To the Editor: 'Farmer in the Dell' criticism called ludicrous
Written by Laura Pokorny   
Wednesday, 03 April 2013 08:51
I am writing in response the March 27th "letter to the editor" by Charles Maxey, regarding his belief that Toth Elementary School taught the wrong lesson to his daughter's kindergarten class by singing "The Farmer in the Dell;" and the students acting out the lyrics of the song.
I typically remain silent when reading absolutely inane letters to the editor, but this letter struck a nerve.   "The Farmer in the Dell" is a historical "singing game, nursery rhyme and children's song" which can be traced back to its first recording in Germany in 1826.  Its popularity, due in large part to its repetitive lyrics, enabled it to be brought to North America by immigrants, and then spread to many other nations.  Contrary to Mr. Maxey's statements, the actual meaning of the song is simple:  it refers to age-old production.  Historically, a farmer (male) needed a wife to produce children to help on the farm.  This wife then took a child in order to fulfill her duties as a mother and wife; the child took a nurse because one was needed to help in early life; and so forth. Like it or not, that is the hierarchical family structure our society has!  In no way or stretch of the imagination is this significant song something that demeans women, nor is it going to imprint in their minds that they should be dominated!  neither should anyone read into this simple child's song to surmise that it leaves women with a sense of "child-like power in their relationships with men," which ultimately leads them to become battered.  That's positively ludicrous.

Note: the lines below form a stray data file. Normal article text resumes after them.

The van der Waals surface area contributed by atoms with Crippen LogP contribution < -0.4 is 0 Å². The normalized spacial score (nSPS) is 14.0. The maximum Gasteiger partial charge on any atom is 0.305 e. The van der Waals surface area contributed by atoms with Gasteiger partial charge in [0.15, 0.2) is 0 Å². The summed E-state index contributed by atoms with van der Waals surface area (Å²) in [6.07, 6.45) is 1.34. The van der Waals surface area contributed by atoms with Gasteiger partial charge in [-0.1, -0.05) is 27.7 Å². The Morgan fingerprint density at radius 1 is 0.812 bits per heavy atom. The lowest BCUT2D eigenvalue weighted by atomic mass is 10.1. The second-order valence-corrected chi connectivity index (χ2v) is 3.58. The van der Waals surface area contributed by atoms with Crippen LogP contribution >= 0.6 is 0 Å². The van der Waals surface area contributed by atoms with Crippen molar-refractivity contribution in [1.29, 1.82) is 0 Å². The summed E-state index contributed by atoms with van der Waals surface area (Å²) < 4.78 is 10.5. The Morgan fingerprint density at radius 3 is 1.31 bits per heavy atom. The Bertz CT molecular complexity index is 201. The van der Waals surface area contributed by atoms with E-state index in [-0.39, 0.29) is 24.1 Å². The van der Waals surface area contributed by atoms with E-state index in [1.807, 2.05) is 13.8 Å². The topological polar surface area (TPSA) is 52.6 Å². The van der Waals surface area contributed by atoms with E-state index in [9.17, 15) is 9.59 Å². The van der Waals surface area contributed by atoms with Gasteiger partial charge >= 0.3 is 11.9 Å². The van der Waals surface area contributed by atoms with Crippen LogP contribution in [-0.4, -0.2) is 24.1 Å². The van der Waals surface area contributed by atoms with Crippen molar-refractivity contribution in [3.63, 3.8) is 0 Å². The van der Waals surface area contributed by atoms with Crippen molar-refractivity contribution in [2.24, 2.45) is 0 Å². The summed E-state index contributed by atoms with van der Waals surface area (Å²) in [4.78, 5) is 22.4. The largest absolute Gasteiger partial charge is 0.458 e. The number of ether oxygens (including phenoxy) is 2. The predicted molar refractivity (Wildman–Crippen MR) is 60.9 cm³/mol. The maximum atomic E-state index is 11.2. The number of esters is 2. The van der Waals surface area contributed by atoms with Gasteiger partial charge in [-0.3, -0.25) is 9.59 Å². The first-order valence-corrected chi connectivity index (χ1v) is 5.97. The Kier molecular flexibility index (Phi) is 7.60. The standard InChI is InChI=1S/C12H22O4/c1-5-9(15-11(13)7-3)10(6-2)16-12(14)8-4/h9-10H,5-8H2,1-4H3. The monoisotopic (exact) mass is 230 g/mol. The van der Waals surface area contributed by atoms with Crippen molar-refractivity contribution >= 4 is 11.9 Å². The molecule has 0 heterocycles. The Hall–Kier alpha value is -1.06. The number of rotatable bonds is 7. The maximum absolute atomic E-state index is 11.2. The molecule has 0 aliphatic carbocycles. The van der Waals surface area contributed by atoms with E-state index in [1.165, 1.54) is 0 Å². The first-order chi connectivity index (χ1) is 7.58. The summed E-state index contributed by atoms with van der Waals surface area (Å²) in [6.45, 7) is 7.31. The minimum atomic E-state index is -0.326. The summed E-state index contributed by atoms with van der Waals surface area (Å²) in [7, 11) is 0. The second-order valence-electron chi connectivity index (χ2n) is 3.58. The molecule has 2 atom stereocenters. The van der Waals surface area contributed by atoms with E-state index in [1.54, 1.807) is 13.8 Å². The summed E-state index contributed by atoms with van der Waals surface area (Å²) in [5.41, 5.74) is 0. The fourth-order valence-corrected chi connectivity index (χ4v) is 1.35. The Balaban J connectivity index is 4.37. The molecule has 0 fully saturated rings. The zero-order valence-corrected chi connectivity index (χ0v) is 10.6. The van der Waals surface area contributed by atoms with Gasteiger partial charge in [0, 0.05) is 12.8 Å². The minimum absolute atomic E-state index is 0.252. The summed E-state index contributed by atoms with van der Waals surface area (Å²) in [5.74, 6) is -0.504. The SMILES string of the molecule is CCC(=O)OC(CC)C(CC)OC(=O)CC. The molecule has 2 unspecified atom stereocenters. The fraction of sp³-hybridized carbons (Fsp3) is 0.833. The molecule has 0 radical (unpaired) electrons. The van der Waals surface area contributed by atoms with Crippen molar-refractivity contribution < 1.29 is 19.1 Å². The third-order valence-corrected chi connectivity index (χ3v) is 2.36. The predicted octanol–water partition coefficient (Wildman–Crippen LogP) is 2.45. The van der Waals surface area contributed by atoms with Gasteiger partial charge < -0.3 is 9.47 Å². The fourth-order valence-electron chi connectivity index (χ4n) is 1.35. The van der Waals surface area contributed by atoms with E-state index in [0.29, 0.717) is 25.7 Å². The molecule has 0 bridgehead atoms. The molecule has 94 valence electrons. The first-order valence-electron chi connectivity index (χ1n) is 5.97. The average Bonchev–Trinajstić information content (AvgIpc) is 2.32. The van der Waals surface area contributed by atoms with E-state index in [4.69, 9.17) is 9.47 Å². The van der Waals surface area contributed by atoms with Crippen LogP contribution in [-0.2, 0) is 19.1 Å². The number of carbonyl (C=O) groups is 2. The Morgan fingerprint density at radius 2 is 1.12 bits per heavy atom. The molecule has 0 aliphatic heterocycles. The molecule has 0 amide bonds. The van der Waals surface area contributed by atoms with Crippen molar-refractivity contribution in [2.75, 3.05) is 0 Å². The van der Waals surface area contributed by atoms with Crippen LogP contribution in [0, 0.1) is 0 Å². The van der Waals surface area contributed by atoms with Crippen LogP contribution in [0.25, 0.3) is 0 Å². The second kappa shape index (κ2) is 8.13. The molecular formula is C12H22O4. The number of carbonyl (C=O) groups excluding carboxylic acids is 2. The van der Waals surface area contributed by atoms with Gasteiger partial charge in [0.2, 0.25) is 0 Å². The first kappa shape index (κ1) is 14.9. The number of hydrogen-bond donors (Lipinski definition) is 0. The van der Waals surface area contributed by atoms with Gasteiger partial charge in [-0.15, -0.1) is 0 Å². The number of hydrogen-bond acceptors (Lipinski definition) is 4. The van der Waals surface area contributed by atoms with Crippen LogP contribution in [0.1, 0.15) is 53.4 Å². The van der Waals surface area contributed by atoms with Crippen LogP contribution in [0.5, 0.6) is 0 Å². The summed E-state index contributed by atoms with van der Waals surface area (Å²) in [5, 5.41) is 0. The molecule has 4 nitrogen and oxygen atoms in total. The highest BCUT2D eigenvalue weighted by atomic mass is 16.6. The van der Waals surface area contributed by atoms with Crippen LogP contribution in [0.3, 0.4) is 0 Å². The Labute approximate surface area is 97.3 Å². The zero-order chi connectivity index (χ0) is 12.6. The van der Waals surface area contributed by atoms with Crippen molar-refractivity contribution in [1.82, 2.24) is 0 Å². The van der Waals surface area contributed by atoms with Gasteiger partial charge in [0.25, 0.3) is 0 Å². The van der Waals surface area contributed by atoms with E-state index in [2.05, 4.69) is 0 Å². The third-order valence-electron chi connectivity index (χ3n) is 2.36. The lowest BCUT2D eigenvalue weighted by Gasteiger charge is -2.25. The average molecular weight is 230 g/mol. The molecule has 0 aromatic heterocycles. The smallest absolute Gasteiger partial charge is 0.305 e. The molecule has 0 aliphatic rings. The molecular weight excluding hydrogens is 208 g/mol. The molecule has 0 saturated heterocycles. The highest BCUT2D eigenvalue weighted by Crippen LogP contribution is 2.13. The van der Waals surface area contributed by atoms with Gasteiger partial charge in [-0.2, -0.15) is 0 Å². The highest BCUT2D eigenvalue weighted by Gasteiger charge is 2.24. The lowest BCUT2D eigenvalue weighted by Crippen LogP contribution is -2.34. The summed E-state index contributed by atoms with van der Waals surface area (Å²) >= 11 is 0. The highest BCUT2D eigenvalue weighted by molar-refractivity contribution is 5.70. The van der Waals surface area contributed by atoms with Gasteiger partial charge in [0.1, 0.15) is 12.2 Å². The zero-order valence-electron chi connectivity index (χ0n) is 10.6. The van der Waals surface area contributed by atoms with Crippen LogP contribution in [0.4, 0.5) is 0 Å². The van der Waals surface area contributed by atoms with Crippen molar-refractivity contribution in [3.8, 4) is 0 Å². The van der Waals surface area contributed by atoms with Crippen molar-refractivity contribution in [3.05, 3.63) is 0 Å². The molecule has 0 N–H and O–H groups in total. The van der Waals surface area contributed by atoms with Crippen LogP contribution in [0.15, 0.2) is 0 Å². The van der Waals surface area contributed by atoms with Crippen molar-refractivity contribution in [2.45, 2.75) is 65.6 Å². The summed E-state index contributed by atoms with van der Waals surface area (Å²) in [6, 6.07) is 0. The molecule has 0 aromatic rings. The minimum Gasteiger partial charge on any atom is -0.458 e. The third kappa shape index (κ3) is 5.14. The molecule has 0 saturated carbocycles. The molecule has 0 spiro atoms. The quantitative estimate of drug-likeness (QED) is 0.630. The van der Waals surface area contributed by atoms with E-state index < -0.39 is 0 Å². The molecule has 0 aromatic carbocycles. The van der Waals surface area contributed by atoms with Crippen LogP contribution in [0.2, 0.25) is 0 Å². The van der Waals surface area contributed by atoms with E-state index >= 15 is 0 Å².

How someone could construe a song that is so innocent into a song that threatens a woman's wellbeing is beyond me.   Rather, why doesn't Mr. Maxey write a letter taking a firm stand against things research shows does tend to harm a woman's self-worth and wellbeing?  Such as the existence of strip clubs, prostitution houses, and pornography?  
If our goal is to develop empowered young women, that goal can only be met if it is taught and patterned at home.  
In other words, schools aren't responsible for teaching self-worth - it's the parents' job, and they must lead by example!   When parents are strong and value self, then chances are the children (daughters) will as well.  
Then, and only then, will we have a society that embraces strong, and empowered young women.  
Laura Pokorny
Wayne
 

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